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Palimony

NEWS
May 14, 1994 | RENE LYNCH and LEE ROMNEY, TIMES STAFF WRITERS
In a palimony award believed to be the nation's largest, an Orange County jury ruled Friday that flashlight mogul Anthony Maglica must pay $84 million to a woman he lived, worked and shared his name with for more than 20 years but never married.
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NEWS
May 14, 1994 | LEE ROMNEY and RENE LYNCH, TIMES STAFF WRITERS
In a palimony award believed to be the largest ever made, an Orange County jury ruled Friday that flashlight mogul Anthony Maglica must pay $84 million to a woman he lived, worked and shared his name with for more than 20 years, but never married. The Superior Court jury determined that Maglica, 64, and his former companion, Claire Maglica, 60, had no oral or written agreement to equally share earnings from a former machine shop the couple successfully turned into Mag Instrument Inc.
NEWS
May 8, 1994 | LEE ROMNEY, TIMES STAFF WRITER
Move over, Luke and Laura. These days, daytime television watchers are glued to the real-life drama of Claire and Tony, the high society Orange County couple whose bitter palimony battle is being broadcast live from Santa Ana on Court TV. That's the cable network that broadcasts trials from all over the country, and this week network officials say they have been swamped with hundreds of calls from viewers hooked on Maglica vs.
CALIFORNIA | LOCAL
April 20, 1994 | LEE ROMNEY, TIMES STAFF WRITER
An attorney who once handled Anthony Maglica's wills testified Tuesday that Claire Maglica was well aware a decade ago that she did not own any part of the multimillion-dollar flashlight empire she now says is half hers. * Attorney Bernard P. Simons said that Claire Maglica talked to him in the early 1980s about an agreement that the Anaheim Hills couple signed in 1977 vowing never to merge their assets, and told him that she had sought legal advice about the agreement.
NEWS
April 15, 1994 | LEE ROMNEY, TIMES STAFF WRITER
Sobbing on the witness stand and cradling his head in his hands, flashlight magnate Anthony Maglica vowed at his palimony trial Thursday to care for Claire Maglica until the day she dies, but he insisted that he has no legal obligation to do so. "I ask this jury to believe that I will provide for Claire as long as she lives, so she will never have to work. This I feel I will do, so God help me," said Anthony Maglica, 64.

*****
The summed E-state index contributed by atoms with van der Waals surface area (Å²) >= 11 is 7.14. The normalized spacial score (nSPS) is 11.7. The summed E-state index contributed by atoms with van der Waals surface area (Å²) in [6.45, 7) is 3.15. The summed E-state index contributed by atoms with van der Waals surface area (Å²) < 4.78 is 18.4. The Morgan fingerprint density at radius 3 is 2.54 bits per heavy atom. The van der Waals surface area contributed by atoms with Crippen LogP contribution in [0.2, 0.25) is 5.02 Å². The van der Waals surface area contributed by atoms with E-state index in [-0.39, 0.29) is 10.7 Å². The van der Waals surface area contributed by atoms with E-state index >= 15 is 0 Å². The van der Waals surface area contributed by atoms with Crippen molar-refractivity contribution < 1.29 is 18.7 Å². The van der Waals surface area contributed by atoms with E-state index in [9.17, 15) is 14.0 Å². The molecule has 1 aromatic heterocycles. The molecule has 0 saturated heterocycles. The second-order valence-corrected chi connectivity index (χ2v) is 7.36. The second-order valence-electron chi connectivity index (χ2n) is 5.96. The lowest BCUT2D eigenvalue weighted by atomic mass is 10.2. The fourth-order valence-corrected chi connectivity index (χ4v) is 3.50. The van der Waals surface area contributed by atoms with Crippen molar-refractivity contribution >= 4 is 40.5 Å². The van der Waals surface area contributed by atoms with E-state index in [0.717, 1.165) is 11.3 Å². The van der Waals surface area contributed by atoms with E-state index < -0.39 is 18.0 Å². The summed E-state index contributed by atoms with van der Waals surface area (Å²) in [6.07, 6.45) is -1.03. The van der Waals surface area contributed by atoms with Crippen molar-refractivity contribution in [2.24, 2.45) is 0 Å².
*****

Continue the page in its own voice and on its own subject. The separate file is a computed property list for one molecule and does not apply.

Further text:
CALIFORNIA | LOCAL
April 15, 1994 | LEE ROMNEY, TIMES STAFF WRITER
Sobbing on the witness stand and cradling his head in his hands, flashlight mogul Anthony Maglica vowed at his palimony trial Thursday to care for Claire Maglica until the day she dies, but he insisted that he has no legal obligation to do so. "I ask this jury to believe that I will provide for Claire as long as she lives, so she will never have to work. This I feel I will do, so God help me!" said Anthony Maglica, 64, of Anaheim Hills.
CALIFORNIA | LOCAL
April 13, 1994 | LEE ROMNEY, TIMES STAFF WRITER
His voice hoarse and straining, flashlight mogul Anthony Maglica said Tuesday that he loved Claire Maglica and was always generous in their 23 years together as an unmarried couple, but that he never "made any commitments" to her. He asked jurors to "listen to his heart" as they judge him in the couple's palimony trial, where more than $150 million is at stake.
CALIFORNIA | LOCAL
April 2, 1994 | LEE ROMNEY, TIMES STAFF WRITER
Claire Maglica broke down on the witness stand Friday, tearfully remembering the day when the flashlight magnate who was her companion of 23 years told her she was neither his wife nor his business partner, but merely his "employee." After returning from a business trip in January, 1992, Claire Maglica said, she inadvertently learned that Anthony Maglica was trying to transfer company stock to his children from a previous marriage.
NEWS
April 1, 1994 | LEE ROMNEY, TIMES STAFF WRITER
The trial is a classic case of "he says, she says," but legal experts believe it could lead to the biggest palimony settlement ever in a case that is dripping with enough romantic intrigue, high finance and secrecy to hold captive an audience of courtroom TV watchers.
NEWS
April 1, 1994 | LEE ROMNEY, TIMES STAFF WRITER
The trial is a classic case of "he says, she says," but legal experts say it could lead to the biggest palimony settlement ever in a case that is dripping with enough romantic intrigue, high finance and secrecy to hold an audience of courtroom TV watchers captive.
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